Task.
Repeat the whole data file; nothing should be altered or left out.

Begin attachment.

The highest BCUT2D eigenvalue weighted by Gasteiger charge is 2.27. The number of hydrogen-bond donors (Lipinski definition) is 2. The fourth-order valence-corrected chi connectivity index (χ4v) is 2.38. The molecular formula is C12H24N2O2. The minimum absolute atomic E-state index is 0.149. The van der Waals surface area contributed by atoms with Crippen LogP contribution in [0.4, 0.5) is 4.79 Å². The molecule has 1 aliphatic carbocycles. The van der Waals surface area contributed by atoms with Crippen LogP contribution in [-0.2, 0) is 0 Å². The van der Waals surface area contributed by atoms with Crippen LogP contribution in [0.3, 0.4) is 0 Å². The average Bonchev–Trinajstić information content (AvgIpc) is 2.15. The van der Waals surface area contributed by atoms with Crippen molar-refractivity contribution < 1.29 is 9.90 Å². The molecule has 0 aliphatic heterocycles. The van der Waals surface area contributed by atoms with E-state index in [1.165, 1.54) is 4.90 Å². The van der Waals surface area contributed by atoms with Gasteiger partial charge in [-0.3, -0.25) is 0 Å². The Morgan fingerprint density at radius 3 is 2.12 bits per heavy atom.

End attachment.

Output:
The highest BCUT2D eigenvalue weighted by Gasteiger charge is 2.27. The number of hydrogen-bond donors (Lipinski definition) is 2. The fourth-order valence-corrected chi connectivity index (χ4v) is 2.38. The molecular formula is C12H24N2O2. The minimum absolute atomic E-state index is 0.149. The van der Waals surface area contributed by atoms with Crippen LogP contribution in [0.4, 0.5) is 4.79 Å². The molecule has 1 aliphatic carbocycles. The van der Waals surface area contributed by atoms with Crippen LogP contribution in [-0.2, 0) is 0 Å². The van der Waals surface area contributed by atoms with Crippen LogP contribution in [0.3, 0.4) is 0 Å². The average Bonchev–Trinajstić information content (AvgIpc) is 2.15. The van der Waals surface area contributed by atoms with Crippen molar-refractivity contribution < 1.29 is 9.90 Å². The molecule has 0 aliphatic heterocycles. The van der Waals surface area contributed by atoms with E-state index in [1.165, 1.54) is 4.90 Å². The van der Waals surface area contributed by atoms with Gasteiger partial charge in [-0.3, -0.25) is 0 Å². The Morgan fingerprint density at radius 3 is 2.12 bits per heavy atom.